Lower extremity biomechanics in those with patellar tendinopathies and the effects of patellar tendon strapping
Rosen, Adam Benjamin
MetadataShow full item record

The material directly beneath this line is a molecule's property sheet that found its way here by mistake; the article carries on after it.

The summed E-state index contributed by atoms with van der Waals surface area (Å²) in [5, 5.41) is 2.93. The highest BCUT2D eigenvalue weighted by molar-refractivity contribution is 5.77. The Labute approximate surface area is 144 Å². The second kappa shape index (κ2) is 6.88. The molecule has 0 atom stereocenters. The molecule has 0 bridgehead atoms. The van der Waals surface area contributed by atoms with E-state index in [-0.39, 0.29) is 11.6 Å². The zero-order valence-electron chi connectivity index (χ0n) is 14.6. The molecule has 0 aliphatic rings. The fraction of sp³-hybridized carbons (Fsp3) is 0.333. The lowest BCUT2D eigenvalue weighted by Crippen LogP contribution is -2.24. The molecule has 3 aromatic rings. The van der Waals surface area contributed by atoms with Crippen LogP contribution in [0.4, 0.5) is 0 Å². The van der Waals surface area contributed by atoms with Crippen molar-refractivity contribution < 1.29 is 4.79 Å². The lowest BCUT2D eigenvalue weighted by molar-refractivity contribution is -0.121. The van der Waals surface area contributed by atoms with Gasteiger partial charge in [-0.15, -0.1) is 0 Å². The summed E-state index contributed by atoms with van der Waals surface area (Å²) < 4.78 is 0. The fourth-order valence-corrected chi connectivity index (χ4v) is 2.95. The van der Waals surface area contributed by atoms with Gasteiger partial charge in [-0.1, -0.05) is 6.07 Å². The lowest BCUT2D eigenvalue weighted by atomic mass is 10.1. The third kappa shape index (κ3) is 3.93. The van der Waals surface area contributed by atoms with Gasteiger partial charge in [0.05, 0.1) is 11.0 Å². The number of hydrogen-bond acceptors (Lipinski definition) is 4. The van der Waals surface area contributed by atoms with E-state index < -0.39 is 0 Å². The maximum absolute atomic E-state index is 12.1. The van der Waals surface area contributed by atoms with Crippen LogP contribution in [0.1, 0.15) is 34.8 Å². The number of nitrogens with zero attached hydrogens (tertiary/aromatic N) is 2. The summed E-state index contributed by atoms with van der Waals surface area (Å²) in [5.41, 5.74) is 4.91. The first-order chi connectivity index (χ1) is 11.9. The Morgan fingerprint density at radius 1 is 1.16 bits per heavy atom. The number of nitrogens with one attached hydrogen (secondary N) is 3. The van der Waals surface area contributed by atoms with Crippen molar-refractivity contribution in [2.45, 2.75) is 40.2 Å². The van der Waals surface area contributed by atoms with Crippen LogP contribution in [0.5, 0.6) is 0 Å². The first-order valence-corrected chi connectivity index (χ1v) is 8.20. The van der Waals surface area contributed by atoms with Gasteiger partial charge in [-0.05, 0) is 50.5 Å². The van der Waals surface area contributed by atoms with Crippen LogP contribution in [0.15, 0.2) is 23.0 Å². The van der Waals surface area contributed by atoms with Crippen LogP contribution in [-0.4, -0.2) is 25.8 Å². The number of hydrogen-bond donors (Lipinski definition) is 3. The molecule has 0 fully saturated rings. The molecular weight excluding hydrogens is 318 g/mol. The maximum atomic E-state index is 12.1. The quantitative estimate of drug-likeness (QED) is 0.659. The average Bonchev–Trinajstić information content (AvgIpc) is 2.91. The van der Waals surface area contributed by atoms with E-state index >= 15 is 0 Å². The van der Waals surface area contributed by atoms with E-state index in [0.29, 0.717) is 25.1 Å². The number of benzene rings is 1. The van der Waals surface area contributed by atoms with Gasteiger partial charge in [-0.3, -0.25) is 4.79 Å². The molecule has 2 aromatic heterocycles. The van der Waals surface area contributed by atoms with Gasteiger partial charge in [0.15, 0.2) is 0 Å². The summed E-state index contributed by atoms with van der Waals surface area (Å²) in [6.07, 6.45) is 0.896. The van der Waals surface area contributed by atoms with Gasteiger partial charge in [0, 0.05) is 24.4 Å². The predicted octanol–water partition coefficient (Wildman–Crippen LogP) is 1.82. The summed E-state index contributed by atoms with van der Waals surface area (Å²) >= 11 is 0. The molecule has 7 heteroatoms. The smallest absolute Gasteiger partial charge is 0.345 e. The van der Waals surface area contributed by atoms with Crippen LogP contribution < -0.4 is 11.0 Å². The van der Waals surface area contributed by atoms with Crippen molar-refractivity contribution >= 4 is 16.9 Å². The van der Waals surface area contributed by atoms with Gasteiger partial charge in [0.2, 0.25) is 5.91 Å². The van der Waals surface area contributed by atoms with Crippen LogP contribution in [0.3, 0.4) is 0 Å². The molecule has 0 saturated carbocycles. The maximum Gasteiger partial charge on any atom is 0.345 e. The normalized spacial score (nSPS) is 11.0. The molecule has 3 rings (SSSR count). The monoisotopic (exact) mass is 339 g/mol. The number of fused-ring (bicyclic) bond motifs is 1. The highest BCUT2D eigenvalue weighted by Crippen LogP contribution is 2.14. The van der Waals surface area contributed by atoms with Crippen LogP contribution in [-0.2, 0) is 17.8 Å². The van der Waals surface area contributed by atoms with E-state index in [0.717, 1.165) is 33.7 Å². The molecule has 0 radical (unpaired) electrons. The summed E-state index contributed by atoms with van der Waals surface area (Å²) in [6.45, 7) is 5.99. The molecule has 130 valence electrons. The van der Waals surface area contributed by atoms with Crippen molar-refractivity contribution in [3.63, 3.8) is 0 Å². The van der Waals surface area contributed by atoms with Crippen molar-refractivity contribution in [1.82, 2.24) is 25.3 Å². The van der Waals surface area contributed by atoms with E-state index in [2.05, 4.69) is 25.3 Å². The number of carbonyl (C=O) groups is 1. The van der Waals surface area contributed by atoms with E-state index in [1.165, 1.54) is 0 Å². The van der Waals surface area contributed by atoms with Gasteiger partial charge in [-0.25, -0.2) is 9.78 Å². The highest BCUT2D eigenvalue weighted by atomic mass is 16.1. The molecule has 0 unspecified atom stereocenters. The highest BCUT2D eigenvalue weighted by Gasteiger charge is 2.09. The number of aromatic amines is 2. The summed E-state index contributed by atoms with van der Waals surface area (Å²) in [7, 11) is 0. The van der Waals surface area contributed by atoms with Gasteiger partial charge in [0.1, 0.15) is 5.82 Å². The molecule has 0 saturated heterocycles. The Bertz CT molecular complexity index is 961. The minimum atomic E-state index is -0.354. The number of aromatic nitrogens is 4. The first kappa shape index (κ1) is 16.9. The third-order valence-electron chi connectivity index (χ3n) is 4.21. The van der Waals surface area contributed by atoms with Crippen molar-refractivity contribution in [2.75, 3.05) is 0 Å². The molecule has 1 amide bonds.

Patellar Tendinopathy (PT) is a common degenerative condition in physically active populations. Knowledge regarding the biomechanics of landing in populations with symptomatic PT is limited. The purpose of this dissertation was to identify the kinematics, kinetics and muscle activation strategies associated with patellar tendinopathies, as well as to assess the effectiveness of patellar tendon straps on altering each of those biomechanical factors. Sixty recreationally active individuals participated in this study. Thirty had current signs and symptoms of PT, including self-reported pain within the patellar tendon during loading activities for at least three months and ≤80 on the Victorian Institute of Sport Assessment Scale-Patella (VISA-P). Thirty healthy participants (Con) with no history of PT or other knee joint pathology were matched to the PT group by gender, age, height, and weight. All participants completed five trials of 40 cm two-legged drop-jumps in patellar tendon strap and no-strap conditions. Kinematics, kinetics and electromyography were recorded. Multiple mixed model two-way ANOVAs were performed to determine the effect of PT status and bracing condition on each of the dependent variables. Participants with PT displayed significantly decreased peak hip (PT=59.2±14.6º, Con=67.2±13.9º, p=.03) and peak knee flexion angles (PT=74.8 ±13.2º, Con=82.5±9.0º, p=.01), as well as decreased maximum angular displacement in the sagittal plane at the hip (PT=49.3±10.8º, Con=55.2 ±11.4, p=.04) and knee joints (PT=71.6±8.4º, Con=79.7±8.3º, p<.001) compared to the control group. When wearing the strap, PT participants reported significantly (p=.03) decreased pain (21.3±20.2mm) compared to the non-strapped condition (28.0±22.1mm). PT participants during the strapping condition had a decreased (p=.05) peak adduction moment (-0.10±0.11 Nmkg-1) compared to controls (-0.17±0.16 Nmkg-1), and no strapping conditions (PT= -0.16±0.16 Nmkg-1, Con= -0.16±0.15 Nmkg-1). The healthy participants with no strap (2.35 ± 1.61%) had a greater rectus femoris peak EMG compared to the control while wearing the strap (2.04 ± 1.35%) and the PT conditions (no strap= 2.09 ± 1.31%, strap=2.18 ± 1.59%). The results indicate that those with PT demonstrate alterations in movement strategies during landings. Moreover, patellar tendon straps appear to reduce pain acutely, possibly through altering lower extremity kinetics.